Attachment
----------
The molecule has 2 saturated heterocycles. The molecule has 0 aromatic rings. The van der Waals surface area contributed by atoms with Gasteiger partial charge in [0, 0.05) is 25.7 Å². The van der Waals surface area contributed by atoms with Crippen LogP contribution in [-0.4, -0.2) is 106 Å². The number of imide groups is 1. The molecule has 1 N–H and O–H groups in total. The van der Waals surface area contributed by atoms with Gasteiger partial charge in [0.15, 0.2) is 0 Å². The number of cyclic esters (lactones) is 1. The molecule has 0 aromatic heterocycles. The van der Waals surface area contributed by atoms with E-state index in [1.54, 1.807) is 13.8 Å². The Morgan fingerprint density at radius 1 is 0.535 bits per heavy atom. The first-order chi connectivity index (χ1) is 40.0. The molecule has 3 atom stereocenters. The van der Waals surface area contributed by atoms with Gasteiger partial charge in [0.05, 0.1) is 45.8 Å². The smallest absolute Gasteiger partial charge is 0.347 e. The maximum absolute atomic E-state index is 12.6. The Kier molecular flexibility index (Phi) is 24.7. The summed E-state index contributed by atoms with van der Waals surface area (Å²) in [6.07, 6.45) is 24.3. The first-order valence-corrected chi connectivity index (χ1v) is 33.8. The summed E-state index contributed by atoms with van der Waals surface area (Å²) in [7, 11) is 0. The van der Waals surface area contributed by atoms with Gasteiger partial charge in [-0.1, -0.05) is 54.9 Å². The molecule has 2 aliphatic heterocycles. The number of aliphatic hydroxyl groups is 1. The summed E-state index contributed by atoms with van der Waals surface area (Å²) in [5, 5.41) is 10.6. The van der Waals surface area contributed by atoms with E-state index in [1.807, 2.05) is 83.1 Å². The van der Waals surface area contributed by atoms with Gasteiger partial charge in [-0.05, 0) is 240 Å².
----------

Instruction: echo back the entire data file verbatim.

The molecule has 2 saturated heterocycles. The molecule has 0 aromatic rings. The van der Waals surface area contributed by atoms with Gasteiger partial charge in [0, 0.05) is 25.7 Å². The van der Waals surface area contributed by atoms with Crippen LogP contribution in [-0.4, -0.2) is 106 Å². The number of imide groups is 1. The molecule has 1 N–H and O–H groups in total. The van der Waals surface area contributed by atoms with Gasteiger partial charge in [0.15, 0.2) is 0 Å². The number of cyclic esters (lactones) is 1. The molecule has 0 aromatic heterocycles. The van der Waals surface area contributed by atoms with E-state index in [1.54, 1.807) is 13.8 Å². The Morgan fingerprint density at radius 1 is 0.535 bits per heavy atom. The first-order chi connectivity index (χ1) is 40.0. The molecule has 3 atom stereocenters. The van der Waals surface area contributed by atoms with Gasteiger partial charge in [0.05, 0.1) is 45.8 Å². The smallest absolute Gasteiger partial charge is 0.347 e. The maximum absolute atomic E-state index is 12.6. The Kier molecular flexibility index (Phi) is 24.7. The summed E-state index contributed by atoms with van der Waals surface area (Å²) in [6.07, 6.45) is 24.3. The first-order valence-corrected chi connectivity index (χ1v) is 33.8. The summed E-state index contributed by atoms with van der Waals surface area (Å²) in [7, 11) is 0. The van der Waals surface area contributed by atoms with Gasteiger partial charge in [-0.1, -0.05) is 54.9 Å². The molecule has 2 aliphatic heterocycles. The number of aliphatic hydroxyl groups is 1. The summed E-state index contributed by atoms with van der Waals surface area (Å²) in [5, 5.41) is 10.6. The van der Waals surface area contributed by atoms with E-state index in [1.807, 2.05) is 83.1 Å². The van der Waals surface area contributed by atoms with Gasteiger partial charge in [-0.05, 0) is 240 Å².